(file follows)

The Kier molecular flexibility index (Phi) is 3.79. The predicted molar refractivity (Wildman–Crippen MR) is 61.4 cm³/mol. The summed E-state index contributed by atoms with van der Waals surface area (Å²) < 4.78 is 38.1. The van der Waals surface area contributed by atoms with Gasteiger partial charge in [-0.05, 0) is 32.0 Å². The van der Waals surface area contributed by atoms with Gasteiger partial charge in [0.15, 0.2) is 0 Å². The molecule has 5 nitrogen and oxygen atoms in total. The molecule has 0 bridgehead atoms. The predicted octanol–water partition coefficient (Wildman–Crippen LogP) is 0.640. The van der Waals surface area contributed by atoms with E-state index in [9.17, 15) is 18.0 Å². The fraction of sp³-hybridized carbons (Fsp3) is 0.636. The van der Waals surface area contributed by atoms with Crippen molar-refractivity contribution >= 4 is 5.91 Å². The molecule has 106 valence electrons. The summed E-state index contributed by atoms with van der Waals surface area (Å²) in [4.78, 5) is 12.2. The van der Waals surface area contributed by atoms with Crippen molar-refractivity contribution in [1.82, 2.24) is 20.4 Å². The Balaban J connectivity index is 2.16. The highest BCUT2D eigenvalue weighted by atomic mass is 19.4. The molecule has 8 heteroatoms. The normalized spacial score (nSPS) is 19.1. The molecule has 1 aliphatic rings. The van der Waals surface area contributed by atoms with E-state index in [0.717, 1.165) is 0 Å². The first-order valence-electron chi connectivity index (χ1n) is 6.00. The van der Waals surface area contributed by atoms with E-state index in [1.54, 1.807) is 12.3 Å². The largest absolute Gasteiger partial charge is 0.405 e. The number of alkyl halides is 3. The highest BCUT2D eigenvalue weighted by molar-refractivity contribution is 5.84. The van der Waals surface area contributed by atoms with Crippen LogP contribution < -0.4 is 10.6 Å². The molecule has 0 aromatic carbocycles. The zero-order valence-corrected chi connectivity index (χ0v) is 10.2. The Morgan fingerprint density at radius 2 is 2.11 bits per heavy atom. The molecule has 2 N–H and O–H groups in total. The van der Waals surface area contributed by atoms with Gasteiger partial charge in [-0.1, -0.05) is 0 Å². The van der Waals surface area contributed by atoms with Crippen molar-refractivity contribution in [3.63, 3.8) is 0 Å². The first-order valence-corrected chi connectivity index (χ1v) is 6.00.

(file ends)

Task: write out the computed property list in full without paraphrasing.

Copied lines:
The Kier molecular flexibility index (Phi) is 3.79. The predicted molar refractivity (Wildman–Crippen MR) is 61.4 cm³/mol. The summed E-state index contributed by atoms with van der Waals surface area (Å²) < 4.78 is 38.1. The van der Waals surface area contributed by atoms with Gasteiger partial charge in [-0.05, 0) is 32.0 Å². The van der Waals surface area contributed by atoms with Gasteiger partial charge in [0.15, 0.2) is 0 Å². The molecule has 5 nitrogen and oxygen atoms in total. The molecule has 0 bridgehead atoms. The predicted octanol–water partition coefficient (Wildman–Crippen LogP) is 0.640. The van der Waals surface area contributed by atoms with E-state index in [9.17, 15) is 18.0 Å². The fraction of sp³-hybridized carbons (Fsp3) is 0.636. The van der Waals surface area contributed by atoms with Crippen molar-refractivity contribution >= 4 is 5.91 Å². The molecule has 106 valence electrons. The summed E-state index contributed by atoms with van der Waals surface area (Å²) in [4.78, 5) is 12.2. The van der Waals surface area contributed by atoms with Crippen molar-refractivity contribution in [1.82, 2.24) is 20.4 Å². The Balaban J connectivity index is 2.16. The highest BCUT2D eigenvalue weighted by atomic mass is 19.4. The molecule has 8 heteroatoms. The normalized spacial score (nSPS) is 19.1. The molecule has 1 aliphatic rings. The van der Waals surface area contributed by atoms with E-state index in [0.717, 1.165) is 0 Å². The first-order valence-electron chi connectivity index (χ1n) is 6.00. The van der Waals surface area contributed by atoms with E-state index in [1.54, 1.807) is 12.3 Å². The largest absolute Gasteiger partial charge is 0.405 e. The number of alkyl halides is 3. The highest BCUT2D eigenvalue weighted by molar-refractivity contribution is 5.84. The van der Waals surface area contributed by atoms with Crippen LogP contribution < -0.4 is 10.6 Å². The molecule has 0 aromatic carbocycles. The zero-order valence-corrected chi connectivity index (χ0v) is 10.2. The Morgan fingerprint density at radius 2 is 2.11 bits per heavy atom. The molecule has 2 N–H and O–H groups in total. The van der Waals surface area contributed by atoms with Gasteiger partial charge in [-0.1, -0.05) is 0 Å². The van der Waals surface area contributed by atoms with Crippen molar-refractivity contribution in [3.63, 3.8) is 0 Å². The first-order valence-corrected chi connectivity index (χ1v) is 6.00.